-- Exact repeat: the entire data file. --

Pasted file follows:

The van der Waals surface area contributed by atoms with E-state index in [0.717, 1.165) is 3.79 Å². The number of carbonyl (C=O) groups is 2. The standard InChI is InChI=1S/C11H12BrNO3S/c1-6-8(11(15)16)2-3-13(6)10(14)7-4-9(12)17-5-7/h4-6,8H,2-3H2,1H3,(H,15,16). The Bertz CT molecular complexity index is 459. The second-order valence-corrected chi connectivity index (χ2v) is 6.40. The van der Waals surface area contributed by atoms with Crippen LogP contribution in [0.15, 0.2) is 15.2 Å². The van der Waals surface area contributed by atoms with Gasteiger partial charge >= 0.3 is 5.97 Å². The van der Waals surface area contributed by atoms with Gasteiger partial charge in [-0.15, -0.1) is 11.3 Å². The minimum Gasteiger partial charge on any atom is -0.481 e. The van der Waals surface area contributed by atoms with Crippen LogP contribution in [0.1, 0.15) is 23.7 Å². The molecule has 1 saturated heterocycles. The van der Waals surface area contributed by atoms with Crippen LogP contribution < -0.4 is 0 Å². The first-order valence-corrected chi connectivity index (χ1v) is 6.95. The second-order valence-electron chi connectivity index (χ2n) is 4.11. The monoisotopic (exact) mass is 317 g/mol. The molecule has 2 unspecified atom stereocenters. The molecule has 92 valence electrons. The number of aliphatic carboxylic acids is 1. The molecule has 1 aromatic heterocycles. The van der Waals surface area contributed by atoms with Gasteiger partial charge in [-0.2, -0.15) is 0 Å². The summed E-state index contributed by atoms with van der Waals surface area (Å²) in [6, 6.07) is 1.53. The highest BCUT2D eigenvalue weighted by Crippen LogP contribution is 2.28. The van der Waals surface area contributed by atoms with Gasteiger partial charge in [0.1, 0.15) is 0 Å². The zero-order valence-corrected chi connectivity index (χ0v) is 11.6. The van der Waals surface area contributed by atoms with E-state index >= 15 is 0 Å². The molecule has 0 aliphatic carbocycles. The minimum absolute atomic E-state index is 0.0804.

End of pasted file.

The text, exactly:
The van der Waals surface area contributed by atoms with E-state index in [0.717, 1.165) is 3.79 Å². The number of carbonyl (C=O) groups is 2. The standard InChI is InChI=1S/C11H12BrNO3S/c1-6-8(11(15)16)2-3-13(6)10(14)7-4-9(12)17-5-7/h4-6,8H,2-3H2,1H3,(H,15,16). The Bertz CT molecular complexity index is 459. The second-order valence-corrected chi connectivity index (χ2v) is 6.40. The van der Waals surface area contributed by atoms with Crippen LogP contribution in [0.15, 0.2) is 15.2 Å². The van der Waals surface area contributed by atoms with Gasteiger partial charge >= 0.3 is 5.97 Å². The van der Waals surface area contributed by atoms with Gasteiger partial charge in [-0.15, -0.1) is 11.3 Å². The minimum Gasteiger partial charge on any atom is -0.481 e. The van der Waals surface area contributed by atoms with Crippen LogP contribution in [0.1, 0.15) is 23.7 Å². The molecule has 1 saturated heterocycles. The van der Waals surface area contributed by atoms with Crippen LogP contribution < -0.4 is 0 Å². The first-order valence-corrected chi connectivity index (χ1v) is 6.95. The second-order valence-electron chi connectivity index (χ2n) is 4.11. The monoisotopic (exact) mass is 317 g/mol. The molecule has 2 unspecified atom stereocenters. The molecule has 92 valence electrons. The number of aliphatic carboxylic acids is 1. The molecule has 1 aromatic heterocycles. The van der Waals surface area contributed by atoms with Gasteiger partial charge in [-0.2, -0.15) is 0 Å². The summed E-state index contributed by atoms with van der Waals surface area (Å²) in [6, 6.07) is 1.53. The highest BCUT2D eigenvalue weighted by Crippen LogP contribution is 2.28. The van der Waals surface area contributed by atoms with Gasteiger partial charge in [0.1, 0.15) is 0 Å². The zero-order valence-corrected chi connectivity index (χ0v) is 11.6. The van der Waals surface area contributed by atoms with E-state index >= 15 is 0 Å². The molecule has 0 aliphatic carbocycles. The minimum absolute atomic E-state index is 0.0804.